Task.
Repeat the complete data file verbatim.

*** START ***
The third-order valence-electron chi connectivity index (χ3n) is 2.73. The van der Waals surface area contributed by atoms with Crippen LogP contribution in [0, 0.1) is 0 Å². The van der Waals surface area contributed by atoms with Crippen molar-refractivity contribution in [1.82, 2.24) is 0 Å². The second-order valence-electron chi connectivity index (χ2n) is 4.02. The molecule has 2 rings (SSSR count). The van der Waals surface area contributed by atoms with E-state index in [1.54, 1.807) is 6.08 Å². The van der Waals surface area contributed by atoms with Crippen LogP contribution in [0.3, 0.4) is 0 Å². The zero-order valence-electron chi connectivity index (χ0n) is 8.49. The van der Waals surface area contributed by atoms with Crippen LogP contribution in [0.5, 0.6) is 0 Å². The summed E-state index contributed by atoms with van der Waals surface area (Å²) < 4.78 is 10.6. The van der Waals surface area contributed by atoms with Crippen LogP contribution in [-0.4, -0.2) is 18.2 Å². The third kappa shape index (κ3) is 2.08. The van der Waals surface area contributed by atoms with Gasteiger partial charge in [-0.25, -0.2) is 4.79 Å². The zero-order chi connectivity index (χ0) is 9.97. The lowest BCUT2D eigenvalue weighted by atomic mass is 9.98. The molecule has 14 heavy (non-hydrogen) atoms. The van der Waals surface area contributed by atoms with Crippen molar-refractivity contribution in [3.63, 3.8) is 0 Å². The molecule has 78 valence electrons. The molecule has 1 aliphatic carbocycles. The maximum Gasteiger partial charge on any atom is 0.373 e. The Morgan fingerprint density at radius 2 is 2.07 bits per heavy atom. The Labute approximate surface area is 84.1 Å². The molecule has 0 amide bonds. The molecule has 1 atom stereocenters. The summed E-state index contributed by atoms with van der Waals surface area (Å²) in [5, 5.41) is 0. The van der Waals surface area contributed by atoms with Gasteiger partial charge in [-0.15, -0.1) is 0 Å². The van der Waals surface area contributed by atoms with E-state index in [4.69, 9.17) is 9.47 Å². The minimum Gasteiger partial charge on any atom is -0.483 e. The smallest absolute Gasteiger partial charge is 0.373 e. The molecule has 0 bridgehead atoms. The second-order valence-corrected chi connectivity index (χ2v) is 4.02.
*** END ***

The third-order valence-electron chi connectivity index (χ3n) is 2.73. The van der Waals surface area contributed by atoms with Crippen LogP contribution in [0, 0.1) is 0 Å². The van der Waals surface area contributed by atoms with Crippen molar-refractivity contribution in [1.82, 2.24) is 0 Å². The second-order valence-electron chi connectivity index (χ2n) is 4.02. The molecule has 2 rings (SSSR count). The van der Waals surface area contributed by atoms with E-state index in [1.54, 1.807) is 6.08 Å². The van der Waals surface area contributed by atoms with Crippen LogP contribution in [0.3, 0.4) is 0 Å². The zero-order valence-electron chi connectivity index (χ0n) is 8.49. The van der Waals surface area contributed by atoms with Crippen LogP contribution in [0.5, 0.6) is 0 Å². The summed E-state index contributed by atoms with van der Waals surface area (Å²) < 4.78 is 10.6. The van der Waals surface area contributed by atoms with Crippen LogP contribution in [-0.4, -0.2) is 18.2 Å². The third kappa shape index (κ3) is 2.08. The van der Waals surface area contributed by atoms with Gasteiger partial charge in [-0.25, -0.2) is 4.79 Å². The zero-order chi connectivity index (χ0) is 9.97. The lowest BCUT2D eigenvalue weighted by atomic mass is 9.98. The molecule has 14 heavy (non-hydrogen) atoms. The van der Waals surface area contributed by atoms with Crippen molar-refractivity contribution in [3.63, 3.8) is 0 Å². The molecule has 78 valence electrons. The molecule has 1 aliphatic carbocycles. The maximum Gasteiger partial charge on any atom is 0.373 e. The Morgan fingerprint density at radius 2 is 2.07 bits per heavy atom. The Labute approximate surface area is 84.1 Å². The molecule has 0 amide bonds. The molecule has 1 atom stereocenters. The summed E-state index contributed by atoms with van der Waals surface area (Å²) in [5, 5.41) is 0. The van der Waals surface area contributed by atoms with Gasteiger partial charge in [-0.15, -0.1) is 0 Å². The van der Waals surface area contributed by atoms with E-state index in [4.69, 9.17) is 9.47 Å². The minimum Gasteiger partial charge on any atom is -0.483 e. The smallest absolute Gasteiger partial charge is 0.373 e. The molecule has 0 bridgehead atoms. The second-order valence-corrected chi connectivity index (χ2v) is 4.02.